Sheridan Miller '20
Sakhi for South Asian Women (New York, NY)
This summer I had the privilege of joining the team at Sakhi for South Asian Women, a non-profit organization based in Manhattan that supports survivors of gender-based violence from the South Asian diaspora. I worked primarily in the realm of mental health, with a hand in both the behind-the-scenes operations of the organization and direct interactions with survivors. I was placed in the Direct Services department, which branches into Domestic Violence, Sexual Assault, and Counseling. My work was project-based under my supervisor, a counselor at Sakhi, but also varied depending on her day-to-day needs. My largest project was making a comprehensive and culturally competent mental health resource guide, which I created as a ~20 page book with South Asian-specific resources ranging from health providers to social media accounts. I worked on this resource guide essentially for the entire span of the internship–with several smaller projects in between–and established partnerships with many of the organizations listed as resources. One of my other projects was creating new intake forms, which need to be filled out whenever Sakhi has a new client or internally refers a client to a different department. After going through trauma training, my focus was on making these forms trauma-informed, such that the questions would be thorough but not triggering. I was also able to form relationships with clients while working together on applications for higher education and access to ESL classes. I hope to pursue a career in medicine, and my internship has led to my growing interest in women’s health, primarily with immigrant and first generation women. Many thanks to the Winston Center for supporting my internship and allowing me the opportunity to explore non-profit work.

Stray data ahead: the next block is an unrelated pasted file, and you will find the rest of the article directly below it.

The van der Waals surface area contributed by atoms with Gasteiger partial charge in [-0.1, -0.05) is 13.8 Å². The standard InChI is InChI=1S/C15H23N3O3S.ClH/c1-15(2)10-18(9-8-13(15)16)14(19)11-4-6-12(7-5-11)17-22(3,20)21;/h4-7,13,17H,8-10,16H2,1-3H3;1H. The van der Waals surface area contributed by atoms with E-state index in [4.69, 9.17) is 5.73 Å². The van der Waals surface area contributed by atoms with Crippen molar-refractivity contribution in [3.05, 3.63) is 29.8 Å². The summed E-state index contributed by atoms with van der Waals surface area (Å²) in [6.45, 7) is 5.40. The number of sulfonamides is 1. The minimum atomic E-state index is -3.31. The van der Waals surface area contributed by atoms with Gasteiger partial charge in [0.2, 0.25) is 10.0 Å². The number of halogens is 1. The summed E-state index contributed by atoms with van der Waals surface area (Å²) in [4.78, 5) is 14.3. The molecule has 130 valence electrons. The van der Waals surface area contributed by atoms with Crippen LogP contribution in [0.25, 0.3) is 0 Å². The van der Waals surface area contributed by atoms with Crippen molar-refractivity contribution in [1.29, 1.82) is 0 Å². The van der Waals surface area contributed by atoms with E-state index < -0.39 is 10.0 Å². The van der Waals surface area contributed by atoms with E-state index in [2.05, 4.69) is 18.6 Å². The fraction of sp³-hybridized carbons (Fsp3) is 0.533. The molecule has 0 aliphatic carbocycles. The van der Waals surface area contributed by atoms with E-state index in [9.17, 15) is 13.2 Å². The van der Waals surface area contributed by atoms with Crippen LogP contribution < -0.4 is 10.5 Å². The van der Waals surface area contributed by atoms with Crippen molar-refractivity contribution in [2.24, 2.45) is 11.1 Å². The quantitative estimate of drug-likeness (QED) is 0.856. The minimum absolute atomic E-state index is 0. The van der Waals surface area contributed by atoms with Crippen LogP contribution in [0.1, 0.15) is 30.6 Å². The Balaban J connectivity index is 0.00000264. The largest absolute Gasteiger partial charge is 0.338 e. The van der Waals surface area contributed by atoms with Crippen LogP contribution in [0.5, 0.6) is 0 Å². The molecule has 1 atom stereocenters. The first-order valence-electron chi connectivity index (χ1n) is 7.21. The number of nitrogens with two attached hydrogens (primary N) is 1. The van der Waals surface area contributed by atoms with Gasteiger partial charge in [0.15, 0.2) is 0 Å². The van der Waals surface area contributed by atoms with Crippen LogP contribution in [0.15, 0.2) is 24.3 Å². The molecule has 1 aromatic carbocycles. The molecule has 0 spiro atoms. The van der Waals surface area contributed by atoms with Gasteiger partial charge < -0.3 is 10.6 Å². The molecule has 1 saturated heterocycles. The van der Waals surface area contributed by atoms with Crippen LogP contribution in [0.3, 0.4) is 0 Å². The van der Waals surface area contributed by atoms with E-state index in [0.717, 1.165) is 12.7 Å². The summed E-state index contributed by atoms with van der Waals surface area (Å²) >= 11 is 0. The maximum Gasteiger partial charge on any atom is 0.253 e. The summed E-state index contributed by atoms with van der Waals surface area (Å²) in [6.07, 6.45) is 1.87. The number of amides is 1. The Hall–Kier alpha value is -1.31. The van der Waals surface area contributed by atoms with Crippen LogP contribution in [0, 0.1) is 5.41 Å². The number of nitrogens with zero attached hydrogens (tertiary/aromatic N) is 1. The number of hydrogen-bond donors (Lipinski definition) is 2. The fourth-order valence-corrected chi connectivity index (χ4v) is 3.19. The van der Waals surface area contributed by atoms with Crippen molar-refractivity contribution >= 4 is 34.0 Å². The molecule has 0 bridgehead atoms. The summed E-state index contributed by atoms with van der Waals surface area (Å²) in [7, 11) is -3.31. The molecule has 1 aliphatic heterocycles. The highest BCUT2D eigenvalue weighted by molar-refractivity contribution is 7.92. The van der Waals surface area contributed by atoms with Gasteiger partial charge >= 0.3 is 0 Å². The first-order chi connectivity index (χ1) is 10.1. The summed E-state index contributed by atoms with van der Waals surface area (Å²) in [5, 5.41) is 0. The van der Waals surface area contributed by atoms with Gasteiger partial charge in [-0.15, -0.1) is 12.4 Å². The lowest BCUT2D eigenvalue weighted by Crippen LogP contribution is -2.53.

Leena Rijhwani '20
US Commerical Service (Shanghai, China)
This past summer, I was given the great opportunity to intern for the U.S. Commercial Service in Shanghai, China. The U.S. Commercial Service in China, part of the International Trade Administration at the U.S. Department of Commerce, is charged with helping American businesses export goods and services to China. I was able to participate in this internship at a really unique time, in which the U.S. and China were engaged in a trade conflict. Throughout my 10-week internship, my day-to-day duties varied. I had a role in numerous projects, including both independent and collaborative work as well as event management. I assisted with student briefings, assisted officers in attending events such as TOEFL Seminar, served on a panel to share my experience working in the Commercial Service, and attended the CES Asia Trade show and helped represent the office. I also helped create a China Industries News Tracker that was distributed to other government offices throughout China. The highlight for me was representing my office in a meeting between a company and the Consul General. From this experience, I was able to learn a lot about the China market and how foreign companies operate in China and was able to get a firsthand look at international trade and business. I am thankful for the Winston Center’s support in helping me take part in this opportunity and helping me learn more about international business. This was a truly unique experience that I will keep with me throughout my personal and professional career.